HP’s new digital Escape Therapy campaign aims to help consumers
see the light beyond Apple’s ‘walled garden’ that keeps users trapped in their
To help convey the Escape Therapy message, HP has snagged none
other than the original voice of Siri herself, Susan Bennett.
Escape Therapy, is a funny but sophisticated video content
series featuring Dave, a long-time Mac lover, breaking up with his first love,
his MacBook (voiced by Susan Bennett). After years of slowly dwindling
happiness, he’s decided to let her down gently in a safe setting – a couple’s
The campaign focuses on the insight that almost half of
recent Mac buyers had considered switching before they purchased a Mac, and
when Mac customers left Apple, HP is the #1 brand they chose.
Ken Maher, Director of Personal Systems at HP Australia talks about Escape Therapy.
“We launched Escape Therapy to showcase the real HP difference in a fun, light-hearted way. At the same time, we wanted to demonstrate our leadership and innovation in Premium laptops, and highlight the features Aussies really want from their laptop,”
Through his Escape Therapy sessions, Dave shines a light on
the features his laptop lacks, from no touch screen to concerns around web cam
privacy, to innovative design. Joining his therapy sessions is his MacBook,
voiced by Susan Bennett – the original voice of Siri.
You can view all five Escape Therapy videos below:
Escape Therapy campaign HP
Dave’s ready to end things with his first love… but how will she take it?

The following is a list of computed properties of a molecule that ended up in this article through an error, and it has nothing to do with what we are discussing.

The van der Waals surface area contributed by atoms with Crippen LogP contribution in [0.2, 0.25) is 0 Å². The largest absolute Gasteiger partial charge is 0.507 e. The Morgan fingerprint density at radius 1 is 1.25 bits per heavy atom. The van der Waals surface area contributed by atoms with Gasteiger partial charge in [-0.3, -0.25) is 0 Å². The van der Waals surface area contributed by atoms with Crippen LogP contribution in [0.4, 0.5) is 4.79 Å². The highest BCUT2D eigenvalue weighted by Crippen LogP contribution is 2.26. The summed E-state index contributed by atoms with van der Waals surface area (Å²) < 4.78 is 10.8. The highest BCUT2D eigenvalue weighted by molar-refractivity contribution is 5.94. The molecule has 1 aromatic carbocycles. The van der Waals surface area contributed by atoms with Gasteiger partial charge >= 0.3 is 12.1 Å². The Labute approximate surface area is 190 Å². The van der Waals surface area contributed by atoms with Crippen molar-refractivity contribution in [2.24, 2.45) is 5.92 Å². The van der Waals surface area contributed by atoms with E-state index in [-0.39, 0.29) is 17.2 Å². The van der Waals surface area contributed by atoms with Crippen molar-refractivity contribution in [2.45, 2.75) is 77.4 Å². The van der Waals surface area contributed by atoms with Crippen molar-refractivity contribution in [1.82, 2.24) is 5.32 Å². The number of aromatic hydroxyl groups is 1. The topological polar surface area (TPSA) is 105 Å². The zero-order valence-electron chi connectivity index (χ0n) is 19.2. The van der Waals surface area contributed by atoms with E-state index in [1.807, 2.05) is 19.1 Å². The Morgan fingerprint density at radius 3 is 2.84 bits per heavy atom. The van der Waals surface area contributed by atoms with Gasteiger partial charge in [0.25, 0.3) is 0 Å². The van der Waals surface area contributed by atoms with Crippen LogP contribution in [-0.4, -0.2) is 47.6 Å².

Out of Touch
Dave’s ready to break up with his MacBook, but she wants to give touch one more try.
Dave has covered his Mac’s webcam, but he wants a better solution.
Dave’s got his eye on a flexible hinge, but his MacBook can’t give him what he wants.
Dave wants his MacBook to stand out from the crowd, and stickers aren’t going to cut it.
GadgetGuy’s take – Escape Therapy – are you sirious??
Apple spent zillions from 2007-2009 bagging PC using over 66 humorous advertisements. The entire campaign and advertisement video links are here.
Adweek declared “Get a Mac” to be the best advertising campaign of the first decade of the new century.
Steve Jobs said, “Why is it that people are using PCs? They’re ****ing horrible computers. This makes no sense to me.”
When Microsoft shot back with its own competitive Vista ads, Jobs felt like while his competitor was spending a ton of cash on making ads, it wasn’t focusing on fixing Vista’s many problems. What started as a gentle-natured ribbing – Jobs versus Gates – did turn ugly.